PT is a major part of the recovery from shoulder surgery. If the PT program you start with isn’t working in your opinion, change PTs-it’s that important for maximum recovery. PT shouldn’t cause major pain- yes, some discomfort, some aching, but not major pain. I had to be in a sling for a month to allow the repair of a ruptured joint capsule to heal. Along with the joint capsule repair, I had to have most of my biceps tendon reattached and there were a number of other things done at the same time. After the month in a sling, I had 18 weeks of twice a week PT, progressing from restricted movement to strengthening exercises, ending with range of motion exercises. Daily home exercises were religiously followed.

When dismissed from such an intensive and extensive PT program, one is about as healed as one will get. Certainly the strength is higher than will be sustained after because few continue exercising at the intensive level of the PT routine. I had surgery at the start of Oct. 04 and after a lengthy conversation with my PT started to resume pool rolling in early spring 05. PT ended a few weeks later.

I do not know the extent of the father-in-law’s injury, the competence of his surgeon, the quality or duration on the PT program, the patient’s complience with the PT program or his monitoring what activities he does or doesn’t do based how they affect his shoulder; All those things influence the final outcome.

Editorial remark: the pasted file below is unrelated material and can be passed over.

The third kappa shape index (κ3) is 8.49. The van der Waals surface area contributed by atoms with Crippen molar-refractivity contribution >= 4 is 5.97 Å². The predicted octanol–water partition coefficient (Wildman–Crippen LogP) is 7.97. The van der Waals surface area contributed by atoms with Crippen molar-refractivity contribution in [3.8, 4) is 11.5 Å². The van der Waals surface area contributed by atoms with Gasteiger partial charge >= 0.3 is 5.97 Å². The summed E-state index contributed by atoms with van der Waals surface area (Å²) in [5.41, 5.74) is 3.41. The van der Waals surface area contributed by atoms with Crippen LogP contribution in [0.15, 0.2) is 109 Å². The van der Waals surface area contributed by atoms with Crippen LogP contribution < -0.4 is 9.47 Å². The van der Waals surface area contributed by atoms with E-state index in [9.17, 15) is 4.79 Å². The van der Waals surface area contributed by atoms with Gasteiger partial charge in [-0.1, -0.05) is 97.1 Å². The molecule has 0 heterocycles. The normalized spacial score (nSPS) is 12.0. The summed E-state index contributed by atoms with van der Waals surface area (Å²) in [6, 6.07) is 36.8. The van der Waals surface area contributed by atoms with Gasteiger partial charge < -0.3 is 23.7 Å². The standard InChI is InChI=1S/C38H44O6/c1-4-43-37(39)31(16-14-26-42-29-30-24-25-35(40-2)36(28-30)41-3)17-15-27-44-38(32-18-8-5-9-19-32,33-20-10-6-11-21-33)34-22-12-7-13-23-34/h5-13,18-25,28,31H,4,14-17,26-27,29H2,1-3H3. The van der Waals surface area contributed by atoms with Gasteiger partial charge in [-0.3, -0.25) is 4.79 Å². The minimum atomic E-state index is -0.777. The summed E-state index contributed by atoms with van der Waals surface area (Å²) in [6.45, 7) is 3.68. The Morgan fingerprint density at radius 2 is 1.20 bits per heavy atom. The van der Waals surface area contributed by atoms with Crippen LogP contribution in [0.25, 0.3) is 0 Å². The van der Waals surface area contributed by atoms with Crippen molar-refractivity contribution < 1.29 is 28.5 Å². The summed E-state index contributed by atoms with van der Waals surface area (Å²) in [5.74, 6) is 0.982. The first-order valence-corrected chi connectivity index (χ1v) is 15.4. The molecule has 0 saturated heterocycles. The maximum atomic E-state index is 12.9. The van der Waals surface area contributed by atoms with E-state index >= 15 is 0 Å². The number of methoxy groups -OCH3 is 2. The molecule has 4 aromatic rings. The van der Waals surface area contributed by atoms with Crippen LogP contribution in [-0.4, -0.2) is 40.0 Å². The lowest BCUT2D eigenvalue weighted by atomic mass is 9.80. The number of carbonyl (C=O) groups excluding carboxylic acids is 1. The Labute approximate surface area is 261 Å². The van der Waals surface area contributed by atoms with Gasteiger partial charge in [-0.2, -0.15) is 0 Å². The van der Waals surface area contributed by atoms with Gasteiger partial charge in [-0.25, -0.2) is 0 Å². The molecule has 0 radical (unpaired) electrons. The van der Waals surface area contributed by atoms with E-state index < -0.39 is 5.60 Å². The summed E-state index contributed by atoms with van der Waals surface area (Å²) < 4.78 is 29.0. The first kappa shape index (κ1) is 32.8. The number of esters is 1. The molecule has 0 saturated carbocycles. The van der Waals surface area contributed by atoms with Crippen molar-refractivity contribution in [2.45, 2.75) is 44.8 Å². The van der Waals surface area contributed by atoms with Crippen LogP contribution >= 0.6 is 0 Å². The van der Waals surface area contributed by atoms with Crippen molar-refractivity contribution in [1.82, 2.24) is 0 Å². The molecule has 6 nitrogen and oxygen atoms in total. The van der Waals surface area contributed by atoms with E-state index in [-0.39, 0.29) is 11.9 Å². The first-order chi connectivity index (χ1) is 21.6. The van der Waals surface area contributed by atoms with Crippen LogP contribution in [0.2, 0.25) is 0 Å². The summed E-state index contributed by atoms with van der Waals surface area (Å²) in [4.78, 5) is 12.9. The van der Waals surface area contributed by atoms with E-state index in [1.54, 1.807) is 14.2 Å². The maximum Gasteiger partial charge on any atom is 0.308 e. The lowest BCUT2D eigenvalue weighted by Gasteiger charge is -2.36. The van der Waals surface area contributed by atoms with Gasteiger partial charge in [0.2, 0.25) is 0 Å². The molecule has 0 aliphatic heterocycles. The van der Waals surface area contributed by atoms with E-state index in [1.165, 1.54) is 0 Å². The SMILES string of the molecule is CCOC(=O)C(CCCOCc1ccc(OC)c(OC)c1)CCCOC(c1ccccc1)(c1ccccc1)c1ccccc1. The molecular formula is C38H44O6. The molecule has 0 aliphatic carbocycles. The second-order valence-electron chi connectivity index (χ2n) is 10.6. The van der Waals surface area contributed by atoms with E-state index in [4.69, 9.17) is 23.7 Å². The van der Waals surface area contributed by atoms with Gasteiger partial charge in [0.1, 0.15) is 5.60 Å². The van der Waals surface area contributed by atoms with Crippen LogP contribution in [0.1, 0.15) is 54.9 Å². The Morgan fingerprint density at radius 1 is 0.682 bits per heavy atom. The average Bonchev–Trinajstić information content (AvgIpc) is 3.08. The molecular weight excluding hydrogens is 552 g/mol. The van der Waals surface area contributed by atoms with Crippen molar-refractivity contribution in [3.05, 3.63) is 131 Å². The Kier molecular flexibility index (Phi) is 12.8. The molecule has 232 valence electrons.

The original post was about paddle selection, so I didn’t get into all the stuff above as he can’t change the MD, PT or PT program at this date. I repeat my advise on paddles, from my experience after major shoulder reconstruction at age 59:

-shaft with some flex- long enough to work for him at his size in the kayak he will be using.

-small, narrow blade-Greenland would be best, others types could work if one can find them with a slightly flexable shaft

-low angle stroke, avoid paddling (or any other work) with hand at shoulder level or higher

Tell him to listen to his body and stop if he has strong pain. Back off for a couple of days if he has aching while paddling or after stopping. Ice after paddling and use Vitamin “I” once or twice if there is aching after paddling to reduce swelling.


Exc. advice above. Had my GP made
very long so I could use it with my Wen-Vag solo canoe and drove it into strong winds and waves for about an hour yesterday with no probs and I’m an old dog with some shoulder spurs. A local GP builder should be able to make a nice fitting one for his boat, stroke, most comfortable grip, and desired flex. R

Greyak also makes
excellent paddles. He is in Ft. Lauderdale


A greenland paddle can definately
be easier on his shoulder. This is the main reason I’ve been using one. The bite of the paddle can be made to your liking by adjustments to the length and or the width of the paddle. The weight of the paddle will help a lot also. The lighter the paddle, the more fragile it might be but a little added strength doesn’t effect the weight too much. The main advantage for my bad shoulder is that I can use a lower paddle stroke with the greenland paddle and the bite of the blade is more gradual throughout the stroke. The closer you place your hands on the paddle shaft will allow you to use a lower stroke and also use less shoulder movement. If I get into a situation where I need a more aggressive paddle stroke I’ll spread my hands out on the shaft a few inches and use a higher paddle stroke. It might take trying a few paddles of different sizes to see what works best.

trunk rotation
While pontificating on shoulder surgery, recovery and Greenland paddles, I omitted an extremely important additional piece of advice. Have him practice increasing trunk rotation in his stroke and reducing “arm paddling”-it’s not only a more efficient way to paddle, its easier on the shoulder joints.